Classical novae are thermonuclear explosions in binary stellar systems containing a white dwarf accreting material from a close companion star. They repeatedly eject 10-4-10-5 solar masses of nucleosynthetically enriched gas into the interstellar medium, recurring on intervals of decades to tens of millennia. They are probably the main sources of Galactic 15N, 17O and 13C. The origin of the large enhancements and inhomogeneous distribution of these species observed in high-resolution spectra of ejected nova shells has, however, remained unexplained for almost half a century. Several mechanisms, including mixing by diffusion, shear or resonant gravity waves, have been proposed in the framework of one-dimensional or two-dimensional simulations, but none has hitherto proven successful because convective mixing can only be modelled accurately in three dimensions. Here we report the results of a three-dimensional nuclear-hydrodynamic simulation of mixing at the core-envelope interface during nova outbursts. We show that buoyant fingering drives vortices from the Kelvin-Helmholtz instability, which inevitably enriches the accreted envelope with material from the outer white-dwarf core. Such mixing also naturally produces large-scale chemical inhomogeneities. Both the metallicity enhancement and the intrinsic dispersions in the abundances are consistent with the observed values.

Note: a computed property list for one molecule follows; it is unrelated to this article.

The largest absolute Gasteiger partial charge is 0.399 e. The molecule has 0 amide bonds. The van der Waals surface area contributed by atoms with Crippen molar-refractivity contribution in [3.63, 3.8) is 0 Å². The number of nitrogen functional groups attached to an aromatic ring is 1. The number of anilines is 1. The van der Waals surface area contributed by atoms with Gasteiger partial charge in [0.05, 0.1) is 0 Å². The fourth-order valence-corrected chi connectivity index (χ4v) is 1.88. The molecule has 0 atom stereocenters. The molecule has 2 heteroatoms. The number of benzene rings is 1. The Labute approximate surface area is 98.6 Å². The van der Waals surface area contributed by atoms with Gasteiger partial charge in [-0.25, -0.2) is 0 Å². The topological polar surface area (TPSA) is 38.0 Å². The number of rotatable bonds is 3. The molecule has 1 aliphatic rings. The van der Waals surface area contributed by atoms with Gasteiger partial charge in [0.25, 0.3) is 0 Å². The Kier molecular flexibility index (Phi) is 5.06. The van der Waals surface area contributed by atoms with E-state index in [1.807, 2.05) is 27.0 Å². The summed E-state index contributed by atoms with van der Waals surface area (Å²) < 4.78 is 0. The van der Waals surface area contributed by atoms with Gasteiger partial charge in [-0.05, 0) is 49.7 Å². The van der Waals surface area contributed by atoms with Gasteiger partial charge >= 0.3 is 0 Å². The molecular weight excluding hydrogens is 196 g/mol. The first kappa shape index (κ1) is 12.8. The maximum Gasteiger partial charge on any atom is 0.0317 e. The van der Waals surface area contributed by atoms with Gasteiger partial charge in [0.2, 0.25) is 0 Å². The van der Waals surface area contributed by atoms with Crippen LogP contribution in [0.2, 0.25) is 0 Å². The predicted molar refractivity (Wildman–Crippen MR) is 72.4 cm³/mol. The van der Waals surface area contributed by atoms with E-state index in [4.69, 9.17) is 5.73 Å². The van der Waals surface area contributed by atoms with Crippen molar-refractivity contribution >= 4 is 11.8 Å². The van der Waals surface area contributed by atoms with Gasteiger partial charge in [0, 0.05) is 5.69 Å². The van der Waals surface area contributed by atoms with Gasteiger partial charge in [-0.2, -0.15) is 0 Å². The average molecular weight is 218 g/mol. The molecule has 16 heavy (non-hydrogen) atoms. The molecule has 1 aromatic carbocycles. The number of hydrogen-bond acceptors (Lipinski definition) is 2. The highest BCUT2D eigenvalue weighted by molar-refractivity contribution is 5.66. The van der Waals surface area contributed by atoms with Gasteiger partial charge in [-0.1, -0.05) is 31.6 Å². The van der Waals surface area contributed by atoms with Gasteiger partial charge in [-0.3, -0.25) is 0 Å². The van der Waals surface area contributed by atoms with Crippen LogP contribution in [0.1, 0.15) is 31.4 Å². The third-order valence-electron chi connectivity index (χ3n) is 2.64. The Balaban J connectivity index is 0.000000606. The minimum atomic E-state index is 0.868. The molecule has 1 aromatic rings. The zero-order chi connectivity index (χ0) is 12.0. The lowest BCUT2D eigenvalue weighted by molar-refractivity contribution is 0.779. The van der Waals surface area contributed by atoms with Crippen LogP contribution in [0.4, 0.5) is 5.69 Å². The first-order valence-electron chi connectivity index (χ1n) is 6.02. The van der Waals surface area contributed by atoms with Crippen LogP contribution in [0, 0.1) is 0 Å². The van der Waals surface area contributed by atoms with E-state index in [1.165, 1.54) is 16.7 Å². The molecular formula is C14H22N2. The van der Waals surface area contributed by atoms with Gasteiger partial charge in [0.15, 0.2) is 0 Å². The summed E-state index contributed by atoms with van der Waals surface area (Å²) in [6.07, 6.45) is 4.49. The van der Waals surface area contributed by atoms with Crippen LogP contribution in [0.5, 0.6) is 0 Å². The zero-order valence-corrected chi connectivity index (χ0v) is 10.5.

|Autori:||Casanova Jordi; José Jordi; García-Berro Enrique; Shore S.N.; Calder Alan C|
|Titolo:||Kelvin-Helmholtz instabilities as the source of inhomogeneous mixing in nova explosions|
|Anno del prodotto:||2011|
|Digital Object Identifier (DOI):||10.1038/nature10520|
|Appare nelle tipologie:||1.1 Articolo in rivista|